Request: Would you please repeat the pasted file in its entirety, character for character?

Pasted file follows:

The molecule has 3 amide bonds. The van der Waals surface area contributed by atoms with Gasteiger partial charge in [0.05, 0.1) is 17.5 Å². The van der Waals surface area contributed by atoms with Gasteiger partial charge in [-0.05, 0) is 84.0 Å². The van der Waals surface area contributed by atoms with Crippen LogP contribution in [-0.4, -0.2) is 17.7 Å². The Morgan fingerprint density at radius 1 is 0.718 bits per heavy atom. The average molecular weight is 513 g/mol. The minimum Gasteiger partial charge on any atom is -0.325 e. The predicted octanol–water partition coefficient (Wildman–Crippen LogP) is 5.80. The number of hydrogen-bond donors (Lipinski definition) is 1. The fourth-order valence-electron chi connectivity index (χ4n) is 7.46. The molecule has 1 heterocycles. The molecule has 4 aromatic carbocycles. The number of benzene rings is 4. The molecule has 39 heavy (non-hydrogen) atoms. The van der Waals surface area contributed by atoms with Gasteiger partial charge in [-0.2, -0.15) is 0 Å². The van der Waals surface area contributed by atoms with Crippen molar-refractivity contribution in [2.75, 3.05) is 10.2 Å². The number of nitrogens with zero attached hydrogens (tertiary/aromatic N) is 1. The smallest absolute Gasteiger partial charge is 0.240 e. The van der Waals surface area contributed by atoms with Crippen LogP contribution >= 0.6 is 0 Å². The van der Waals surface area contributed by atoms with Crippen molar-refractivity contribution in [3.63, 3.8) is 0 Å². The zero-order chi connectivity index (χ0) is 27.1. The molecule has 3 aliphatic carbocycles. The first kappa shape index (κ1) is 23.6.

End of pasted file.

The molecule has 3 amide bonds. The van der Waals surface area contributed by atoms with Gasteiger partial charge in [0.05, 0.1) is 17.5 Å². The van der Waals surface area contributed by atoms with Gasteiger partial charge in [-0.05, 0) is 84.0 Å². The van der Waals surface area contributed by atoms with Crippen LogP contribution in [-0.4, -0.2) is 17.7 Å². The Morgan fingerprint density at radius 1 is 0.718 bits per heavy atom. The average molecular weight is 513 g/mol. The minimum Gasteiger partial charge on any atom is -0.325 e. The predicted octanol–water partition coefficient (Wildman–Crippen LogP) is 5.80. The number of hydrogen-bond donors (Lipinski definition) is 1. The fourth-order valence-electron chi connectivity index (χ4n) is 7.46. The molecule has 1 heterocycles. The molecule has 4 aromatic carbocycles. The number of benzene rings is 4. The molecule has 39 heavy (non-hydrogen) atoms. The van der Waals surface area contributed by atoms with Gasteiger partial charge in [-0.2, -0.15) is 0 Å². The van der Waals surface area contributed by atoms with Crippen molar-refractivity contribution in [2.75, 3.05) is 10.2 Å². The number of nitrogens with zero attached hydrogens (tertiary/aromatic N) is 1. The smallest absolute Gasteiger partial charge is 0.240 e. The van der Waals surface area contributed by atoms with Crippen LogP contribution >= 0.6 is 0 Å². The van der Waals surface area contributed by atoms with Crippen molar-refractivity contribution in [3.63, 3.8) is 0 Å². The zero-order chi connectivity index (χ0) is 27.1. The molecule has 3 aliphatic carbocycles. The first kappa shape index (κ1) is 23.6.